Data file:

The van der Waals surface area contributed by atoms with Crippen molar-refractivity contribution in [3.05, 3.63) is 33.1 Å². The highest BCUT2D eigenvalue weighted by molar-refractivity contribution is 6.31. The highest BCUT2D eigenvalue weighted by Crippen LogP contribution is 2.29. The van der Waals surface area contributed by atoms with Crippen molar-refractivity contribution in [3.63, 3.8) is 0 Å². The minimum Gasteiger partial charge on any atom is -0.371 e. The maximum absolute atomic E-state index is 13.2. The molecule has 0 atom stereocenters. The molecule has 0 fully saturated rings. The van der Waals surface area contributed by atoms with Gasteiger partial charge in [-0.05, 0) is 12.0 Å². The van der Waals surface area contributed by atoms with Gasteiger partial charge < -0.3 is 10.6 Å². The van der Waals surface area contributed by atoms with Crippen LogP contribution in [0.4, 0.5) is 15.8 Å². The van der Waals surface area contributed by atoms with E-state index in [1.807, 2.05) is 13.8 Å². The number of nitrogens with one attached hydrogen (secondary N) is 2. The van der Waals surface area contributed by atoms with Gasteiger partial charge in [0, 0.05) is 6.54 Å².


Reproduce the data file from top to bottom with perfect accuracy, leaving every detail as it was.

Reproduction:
The van der Waals surface area contributed by atoms with Crippen molar-refractivity contribution in [3.05, 3.63) is 33.1 Å². The highest BCUT2D eigenvalue weighted by molar-refractivity contribution is 6.31. The highest BCUT2D eigenvalue weighted by Crippen LogP contribution is 2.29. The van der Waals surface area contributed by atoms with Crippen molar-refractivity contribution in [3.63, 3.8) is 0 Å². The minimum Gasteiger partial charge on any atom is -0.371 e. The maximum absolute atomic E-state index is 13.2. The molecule has 0 atom stereocenters. The molecule has 0 fully saturated rings. The van der Waals surface area contributed by atoms with Gasteiger partial charge in [-0.05, 0) is 12.0 Å². The van der Waals surface area contributed by atoms with Gasteiger partial charge < -0.3 is 10.6 Å². The van der Waals surface area contributed by atoms with Crippen LogP contribution in [0.4, 0.5) is 15.8 Å². The van der Waals surface area contributed by atoms with E-state index in [1.807, 2.05) is 13.8 Å². The number of nitrogens with one attached hydrogen (secondary N) is 2. The van der Waals surface area contributed by atoms with Gasteiger partial charge in [0, 0.05) is 6.54 Å².